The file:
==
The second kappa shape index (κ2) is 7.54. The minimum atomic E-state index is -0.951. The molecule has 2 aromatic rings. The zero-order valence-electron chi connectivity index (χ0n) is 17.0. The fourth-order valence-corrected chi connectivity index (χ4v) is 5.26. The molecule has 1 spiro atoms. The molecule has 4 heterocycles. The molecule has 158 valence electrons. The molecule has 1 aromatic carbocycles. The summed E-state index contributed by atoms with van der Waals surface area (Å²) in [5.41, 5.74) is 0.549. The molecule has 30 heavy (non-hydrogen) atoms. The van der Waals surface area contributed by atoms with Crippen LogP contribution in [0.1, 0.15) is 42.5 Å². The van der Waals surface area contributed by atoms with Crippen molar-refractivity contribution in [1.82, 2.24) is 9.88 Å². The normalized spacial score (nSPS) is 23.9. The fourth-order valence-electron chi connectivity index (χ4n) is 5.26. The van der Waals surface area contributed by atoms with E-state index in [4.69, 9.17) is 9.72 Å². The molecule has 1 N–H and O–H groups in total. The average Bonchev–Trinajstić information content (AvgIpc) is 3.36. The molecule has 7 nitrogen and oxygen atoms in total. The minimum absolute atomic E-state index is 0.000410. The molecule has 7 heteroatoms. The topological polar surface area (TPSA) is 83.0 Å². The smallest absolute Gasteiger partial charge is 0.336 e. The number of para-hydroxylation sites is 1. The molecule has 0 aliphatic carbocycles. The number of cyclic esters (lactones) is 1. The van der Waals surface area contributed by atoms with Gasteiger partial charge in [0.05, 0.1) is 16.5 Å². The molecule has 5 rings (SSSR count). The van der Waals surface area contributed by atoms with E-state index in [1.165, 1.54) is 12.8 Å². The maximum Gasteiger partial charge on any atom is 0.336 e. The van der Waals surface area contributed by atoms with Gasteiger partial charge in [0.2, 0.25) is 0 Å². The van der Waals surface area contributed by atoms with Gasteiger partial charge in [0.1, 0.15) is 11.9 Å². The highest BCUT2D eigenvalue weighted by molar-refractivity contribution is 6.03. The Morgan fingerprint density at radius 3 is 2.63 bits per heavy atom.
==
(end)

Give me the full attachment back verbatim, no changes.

The second kappa shape index (κ2) is 7.54. The minimum atomic E-state index is -0.951. The molecule has 2 aromatic rings. The zero-order valence-electron chi connectivity index (χ0n) is 17.0. The fourth-order valence-corrected chi connectivity index (χ4v) is 5.26. The molecule has 1 spiro atoms. The molecule has 4 heterocycles. The molecule has 158 valence electrons. The molecule has 1 aromatic carbocycles. The summed E-state index contributed by atoms with van der Waals surface area (Å²) in [5.41, 5.74) is 0.549. The molecule has 30 heavy (non-hydrogen) atoms. The van der Waals surface area contributed by atoms with Crippen LogP contribution in [0.1, 0.15) is 42.5 Å². The van der Waals surface area contributed by atoms with Crippen molar-refractivity contribution in [1.82, 2.24) is 9.88 Å². The normalized spacial score (nSPS) is 23.9. The fourth-order valence-electron chi connectivity index (χ4n) is 5.26. The van der Waals surface area contributed by atoms with E-state index in [4.69, 9.17) is 9.72 Å². The molecule has 1 N–H and O–H groups in total. The average Bonchev–Trinajstić information content (AvgIpc) is 3.36. The molecule has 7 nitrogen and oxygen atoms in total. The minimum absolute atomic E-state index is 0.000410. The molecule has 7 heteroatoms. The topological polar surface area (TPSA) is 83.0 Å². The smallest absolute Gasteiger partial charge is 0.336 e. The number of para-hydroxylation sites is 1. The molecule has 0 aliphatic carbocycles. The number of cyclic esters (lactones) is 1. The van der Waals surface area contributed by atoms with Gasteiger partial charge in [0.05, 0.1) is 16.5 Å². The molecule has 5 rings (SSSR count). The van der Waals surface area contributed by atoms with E-state index in [1.165, 1.54) is 12.8 Å². The maximum Gasteiger partial charge on any atom is 0.336 e. The van der Waals surface area contributed by atoms with Gasteiger partial charge in [0.2, 0.25) is 0 Å². The van der Waals surface area contributed by atoms with Gasteiger partial charge in [0.1, 0.15) is 11.9 Å². The highest BCUT2D eigenvalue weighted by molar-refractivity contribution is 6.03. The Morgan fingerprint density at radius 3 is 2.63 bits per heavy atom.